A combination car seat is a forward-facing-only car seat that has a 5-point internal harness and can also be used later as a belt-positioning booster car seat.
Combination car seats are often mistakenly called convertible car seats or booster seats. However, unlike a convertible car seat, combination seats cannot be used rear-facing. Unlike booster-only seats, the combination car seat has a harness that is used for children under a certain weight, but can also be used in booster mode later on.
Since combination car seats can only be used forward-facing, these seats are designed to be used by older toddlers and big kids. Kids under two years old should still be riding in a rear-facing convertible car seat or a high-weight infant car seat. If your older toddler still fits in a rear-facing car seat, that is the safest choice.
How to Find the Best Combination Car Seat
Lots of inexpensive combination car seats have a harness weight of about 40 pounds. However, there are also many combination car seats that have harnesses rated beyond 40 pounds. It's easier than ever to keep your child in a harnessed car seat to 80 pounds or more. Allowing your child to remain in a 5-point harness longer is a big safety benefit. The harness spreads crash forces over more of the child's body, offering better protection versus a lap and shoulder seat belt.
When shopping for a combination car seat, look for a reasonably tall shell and the highest harness strap slots you can find to go along with the high weight limit.
These features will allow your baby to use the car seat longer, since your child's ears will need to stay below the top of the shell and the harness straps must be above the child's shoulders when riding forward-facing.
A foam liner is also a good choice for your child. These impact-protection liners are made of bicycle helmet-type foam, and they offer the best side-impact crash protection.
Other Harness Features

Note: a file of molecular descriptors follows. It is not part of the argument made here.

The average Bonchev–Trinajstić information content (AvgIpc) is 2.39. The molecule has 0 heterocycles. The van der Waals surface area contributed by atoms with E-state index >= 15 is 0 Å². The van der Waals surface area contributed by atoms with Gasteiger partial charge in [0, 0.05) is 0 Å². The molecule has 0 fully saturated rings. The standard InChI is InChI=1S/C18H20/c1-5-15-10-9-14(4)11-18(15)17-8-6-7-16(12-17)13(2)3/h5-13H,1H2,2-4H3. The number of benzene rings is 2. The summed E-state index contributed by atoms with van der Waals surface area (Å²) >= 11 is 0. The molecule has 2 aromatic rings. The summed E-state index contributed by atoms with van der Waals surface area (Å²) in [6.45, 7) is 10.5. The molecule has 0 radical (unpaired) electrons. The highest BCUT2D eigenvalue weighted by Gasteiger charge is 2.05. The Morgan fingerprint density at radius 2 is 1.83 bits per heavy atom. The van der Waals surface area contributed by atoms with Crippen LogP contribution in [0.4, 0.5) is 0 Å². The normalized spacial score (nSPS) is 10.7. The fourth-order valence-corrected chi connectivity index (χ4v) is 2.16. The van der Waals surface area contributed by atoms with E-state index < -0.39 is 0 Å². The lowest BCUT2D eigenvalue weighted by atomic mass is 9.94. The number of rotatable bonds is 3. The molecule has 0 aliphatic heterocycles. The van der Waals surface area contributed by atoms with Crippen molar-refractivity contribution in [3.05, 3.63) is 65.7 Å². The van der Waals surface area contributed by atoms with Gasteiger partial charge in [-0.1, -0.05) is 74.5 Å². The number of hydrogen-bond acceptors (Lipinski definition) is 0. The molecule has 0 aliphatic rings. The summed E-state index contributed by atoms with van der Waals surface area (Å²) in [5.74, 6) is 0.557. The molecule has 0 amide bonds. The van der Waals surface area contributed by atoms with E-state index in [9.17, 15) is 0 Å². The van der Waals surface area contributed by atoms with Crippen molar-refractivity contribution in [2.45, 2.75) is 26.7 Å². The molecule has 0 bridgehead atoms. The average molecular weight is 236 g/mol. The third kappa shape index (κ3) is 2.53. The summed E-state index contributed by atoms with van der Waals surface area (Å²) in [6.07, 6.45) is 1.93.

Since you'll need to move the harness straps up as your child grows, take a look at the adjustment mechanism before buying. Make sure you're comfortable changing the harness height. Many of today's models have no-rethread harness straps that move up and down along with the head wings, or that can slide up and down on tracks within the car seat. These models can usually be adjusted without un-installing the car seat or removing any part of the harness from the seat.
Thick, wide harness straps are another nice feature. Lots of economy-priced seats have thin straps that twist easily. Twisted straps cannot do a good job of keeping your child safe in a crash. Without the thick, twist-resistant harness straps, you will need to take extra care to smooth the straps each time you use the car seat.
Booster Mode Features
Wide shoulder belt guides will be helpful in booster mode, because the slit-type shoulder belt guides found on many older combination car seat models don't allow the shoulder belt to slide freely, possibly allowing dangerous slack in the seat belt. It's helpful to try out the combination car seat in your vehicle before you buy. Buckle the car seat in as though you'll be using it as a booster.
Check to see if it's easy to buckle that way, because by the time your child is riding in a booster, chances are they'll want to do the buckling on their own. Does the shoulder belt slide easily through its guide?
When it comes to booster mode, LATCH may also be a handy feature. Some combination car seats may allow the use of the lower anchors in booster mode. You'll need to check the instruction manual to see if this is OK. If so, go ahead and LATCH it. That will keep the seat from flying around in a crash when your child isn't riding with you. If your combination seat can't be used with LATCH in booster mode, try to make a habit of re-buckling the booster when your child gets out of the car.
Pay Close Attention to Harness Weights
The most common combination car seats can be used in the harnessed mode until your baby reaches 40 to 50 pounds.
Then you can switch to booster mode by removing the harness straps and using the seat with your vehicle seat belt as a belt-positioning booster through 80 to 100 pounds (or even more, depending on the car seat). If a car seat box says that the seat can be used from 20-100 lbs, or 20-80 lbs, check the labels on the sides of the car seat, or the instruction manual, to find the maximum harnessed weight. With combination car seats, parents often assume that the harness can be used to the maximum listed weight for the seat, not realizing that the upper weight limits are for booster mode only. Using an internal harness beyond its intended maximum weight could result in car seat breakage in a crash. That could leave your child at serious risk of injury.